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Getting Ready for Lightning-Bolt Ideas

Cheryl's Musings: Getting Ready for Lightning-Bolt Ideas

Cheryl's Musings

How to Thrive on the Writer's Road


Getting Ready for Lightning-Bolt Ideas

In Friday's post, I wrote about those fortunate instances when ideas jump out of our heads onto the page...and how we'd like to have more of them. Can you cultivate lightning-bolt style inspiration? I think so. You just have to do a bit of preparation and a lot of paying attention. Here are Cheryl's four steps to catching great ideas:

  1. Fill yourself up with life, sensations, experience. You can't write if you don't have anything to say--so make sure you don't spend so much time writing that you stop experiencing the world around you. Make sure to keep recharging your creativity with life, great books, new experiences.

  2. Practice writing. Practice writing quickly, so that ideas have a chance to slip past your internal editor and surprise you on the page. Sign up for NaNoWriMo (National Novel Writing Month) in November, or BIW (Book in a Week) the first full week of any month. Read Natalie Goldberg's Writing Down the Bones and experiment with free-writing. Write on a deadline. However you do it, though, train yourself to produce words without worrying about things like perfection, writer's block, or whether you're writing the next Harry Potter. (Don't try, by the way. Writing the next HP, that is. It irritates editors.)

  3. Establish a writing practice. This differs from #2 in that you need to practice showing up to write on a regular schedule. And practice writing whether you feel like you have anything to say or not, because usually you'll find that you do have something to say even when you feel like you don't. For inspiration, see Heather Sellers' Page after Page and Chapter after Chapter; or read Anne Lamott's Bird by Bird for instruction on writing crappy first drafts. (I know, that's not exactly what she says, but old habits die hard.) Or listen to Claudia Mills speak about her 30 minute hourglass timer, if you have the opportunity. She espouses that anyone can face writing for 30 minutes, and by the time she's spent her required 30 minutes she's usually ready to write more.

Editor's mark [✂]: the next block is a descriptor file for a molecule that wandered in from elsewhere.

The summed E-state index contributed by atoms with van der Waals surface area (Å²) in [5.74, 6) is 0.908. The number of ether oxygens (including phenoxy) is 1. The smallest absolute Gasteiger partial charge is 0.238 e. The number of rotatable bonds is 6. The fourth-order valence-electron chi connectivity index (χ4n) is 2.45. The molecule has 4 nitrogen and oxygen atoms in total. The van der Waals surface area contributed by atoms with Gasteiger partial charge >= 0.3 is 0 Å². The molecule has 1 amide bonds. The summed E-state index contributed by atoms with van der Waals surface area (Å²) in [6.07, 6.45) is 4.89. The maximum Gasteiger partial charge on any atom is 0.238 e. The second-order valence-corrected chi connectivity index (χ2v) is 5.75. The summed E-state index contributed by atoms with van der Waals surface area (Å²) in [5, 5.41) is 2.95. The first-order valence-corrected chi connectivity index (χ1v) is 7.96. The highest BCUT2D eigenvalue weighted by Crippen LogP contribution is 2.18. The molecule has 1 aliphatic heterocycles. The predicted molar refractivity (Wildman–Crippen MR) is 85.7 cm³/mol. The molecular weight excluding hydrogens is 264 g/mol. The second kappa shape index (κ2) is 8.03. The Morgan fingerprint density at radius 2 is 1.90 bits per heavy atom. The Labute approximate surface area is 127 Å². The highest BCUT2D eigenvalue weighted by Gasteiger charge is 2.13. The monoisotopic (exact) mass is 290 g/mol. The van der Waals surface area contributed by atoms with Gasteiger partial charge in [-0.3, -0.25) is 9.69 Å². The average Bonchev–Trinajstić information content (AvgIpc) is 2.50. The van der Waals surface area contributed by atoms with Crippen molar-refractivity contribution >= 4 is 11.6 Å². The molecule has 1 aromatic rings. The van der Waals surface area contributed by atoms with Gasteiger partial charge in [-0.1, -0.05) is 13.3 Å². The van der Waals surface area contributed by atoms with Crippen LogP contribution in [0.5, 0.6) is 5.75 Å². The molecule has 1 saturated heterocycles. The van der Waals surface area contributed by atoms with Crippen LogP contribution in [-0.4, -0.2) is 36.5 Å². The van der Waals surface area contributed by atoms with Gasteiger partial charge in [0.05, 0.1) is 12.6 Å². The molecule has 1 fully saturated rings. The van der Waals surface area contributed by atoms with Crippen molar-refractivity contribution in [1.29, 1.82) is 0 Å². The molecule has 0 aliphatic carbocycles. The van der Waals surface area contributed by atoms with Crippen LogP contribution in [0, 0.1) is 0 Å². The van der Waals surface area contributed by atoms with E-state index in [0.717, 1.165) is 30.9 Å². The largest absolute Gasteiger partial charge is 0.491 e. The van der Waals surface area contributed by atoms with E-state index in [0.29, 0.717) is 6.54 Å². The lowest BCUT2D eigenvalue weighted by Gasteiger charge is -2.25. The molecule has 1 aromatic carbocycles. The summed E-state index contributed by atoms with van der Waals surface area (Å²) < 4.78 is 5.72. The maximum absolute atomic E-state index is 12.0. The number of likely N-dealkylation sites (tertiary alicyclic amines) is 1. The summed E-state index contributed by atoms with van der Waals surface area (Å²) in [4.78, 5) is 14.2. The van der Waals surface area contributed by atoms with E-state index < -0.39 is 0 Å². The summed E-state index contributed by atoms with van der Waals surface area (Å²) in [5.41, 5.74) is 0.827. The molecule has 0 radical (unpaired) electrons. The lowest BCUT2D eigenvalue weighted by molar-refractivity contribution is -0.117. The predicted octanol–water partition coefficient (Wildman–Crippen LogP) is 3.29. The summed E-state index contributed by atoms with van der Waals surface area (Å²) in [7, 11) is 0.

4. Live with your writing. By this, I mean you should look at your story before you go to bed and dream about plot twists. When you pick up your child at school, you should make mental note of the little girl with pencil-thin legs in striped leggings carrying her a pet salamander, to add her to your pool of character ideas. When you fly in an airplane, you should eavesdrop on the interesting conversation in the seat behind you, so you can draw phrasing and mannerisms and word choices to use in your characters' dialog. When your sister-in-law tells you the amazing story of her son, a bat, and a baby blanket, you should file it away in your ideas folder, to inspire future tales. The specifics depend on you--but make writing a part of every moment of your life. Breathe it and dream it and live it--and you'll see ideas all around you.

I guess it all boils down to this: writing is a craft and a lifestyle. Hone the craft; live the life; and the writing will follow.

:) Cheryl

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